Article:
The Lion from the North: The Swedish Army During the Thirty Years War Volume 2 1632-48 by Michael Fredholm von Essen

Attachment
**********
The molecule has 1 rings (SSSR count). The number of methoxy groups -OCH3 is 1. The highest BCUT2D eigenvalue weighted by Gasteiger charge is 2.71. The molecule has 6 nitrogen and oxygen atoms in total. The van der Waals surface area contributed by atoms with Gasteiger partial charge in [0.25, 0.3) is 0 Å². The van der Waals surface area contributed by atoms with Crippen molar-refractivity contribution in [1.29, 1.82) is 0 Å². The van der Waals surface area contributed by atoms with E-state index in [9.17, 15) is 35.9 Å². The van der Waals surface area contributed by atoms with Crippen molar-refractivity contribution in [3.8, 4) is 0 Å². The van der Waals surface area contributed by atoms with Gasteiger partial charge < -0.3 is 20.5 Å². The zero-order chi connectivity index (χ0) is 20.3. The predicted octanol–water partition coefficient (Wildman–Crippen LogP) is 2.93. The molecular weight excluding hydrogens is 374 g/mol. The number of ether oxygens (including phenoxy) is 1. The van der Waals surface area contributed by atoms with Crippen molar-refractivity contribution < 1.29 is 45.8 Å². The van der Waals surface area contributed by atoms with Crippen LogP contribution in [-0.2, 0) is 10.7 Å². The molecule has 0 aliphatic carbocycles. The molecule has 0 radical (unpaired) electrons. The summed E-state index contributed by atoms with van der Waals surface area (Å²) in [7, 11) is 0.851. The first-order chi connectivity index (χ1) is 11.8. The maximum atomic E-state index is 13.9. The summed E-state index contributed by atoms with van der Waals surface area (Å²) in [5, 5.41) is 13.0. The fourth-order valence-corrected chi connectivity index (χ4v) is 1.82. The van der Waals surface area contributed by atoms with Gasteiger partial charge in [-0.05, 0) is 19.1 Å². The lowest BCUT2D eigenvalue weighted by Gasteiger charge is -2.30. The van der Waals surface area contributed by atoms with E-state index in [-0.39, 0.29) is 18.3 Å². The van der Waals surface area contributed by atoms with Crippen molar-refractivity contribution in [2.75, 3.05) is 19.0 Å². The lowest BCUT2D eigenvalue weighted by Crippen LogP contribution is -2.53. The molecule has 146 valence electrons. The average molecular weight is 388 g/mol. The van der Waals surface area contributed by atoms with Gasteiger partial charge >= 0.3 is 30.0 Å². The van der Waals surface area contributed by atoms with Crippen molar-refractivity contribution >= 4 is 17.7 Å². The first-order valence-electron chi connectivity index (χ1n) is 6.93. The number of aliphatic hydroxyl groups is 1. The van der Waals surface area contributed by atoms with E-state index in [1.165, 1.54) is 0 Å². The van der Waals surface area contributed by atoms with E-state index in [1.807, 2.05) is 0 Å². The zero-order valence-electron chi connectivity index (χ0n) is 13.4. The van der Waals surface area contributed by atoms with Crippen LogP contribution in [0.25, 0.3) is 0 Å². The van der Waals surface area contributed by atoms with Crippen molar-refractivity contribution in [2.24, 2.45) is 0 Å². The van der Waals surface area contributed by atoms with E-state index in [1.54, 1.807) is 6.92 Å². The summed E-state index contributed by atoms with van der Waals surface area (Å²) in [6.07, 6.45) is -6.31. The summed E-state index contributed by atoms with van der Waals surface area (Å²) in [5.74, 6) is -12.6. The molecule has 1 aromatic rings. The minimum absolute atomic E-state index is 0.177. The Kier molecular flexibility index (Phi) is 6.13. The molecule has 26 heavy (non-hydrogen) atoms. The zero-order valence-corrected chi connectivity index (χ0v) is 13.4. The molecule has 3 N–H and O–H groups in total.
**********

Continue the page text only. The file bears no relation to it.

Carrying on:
The book describes and analyses the early modern Swedish army during the Thirty Years War after the death in 1632 of King Gustavus Adolphus. At this time, military operations were handled by field marshals under the overall command of the Swedish Chancellor, Axel Oxenstierna. The book expands our understanding of the Swedish army during the Thirty Years War by focusing on its later operations, including those against Polish and Danish opponents, and not only on the better-known operations in Germany against the Catholic League and the Holy Roman Empire. Meanwhile, Oxenstierna continued his administrative reforms, which enabled Sweden consistently to raise troops, despite the small population of Sweden and its territories, and enabled an intelligence and logistics system which could supply the armies, despite the vast geographical depth of operations. While the Swedish army of Gustavus Adolphus positioned Sweden as an emerging great power, it was the subsequent developments of the army under Oxenstierna that enabled the Swedish rise to regional great power status. While the army of Gustavus Adolphus has been described elsewhere, the Swedish army's later developments are less well known. Moreover, the book includes current research that has not yet appeared in the English language. It also describes the 1643-1645 Swedish invasion of Denmark ('Torstensson's War') and the battles and sieges, including those of Vienna and Prague, that led up to the Peace of Westphalia, which concluded the Thirty Years War. Finally, the book covers the military aspects of the establishment of Sweden's first American colony.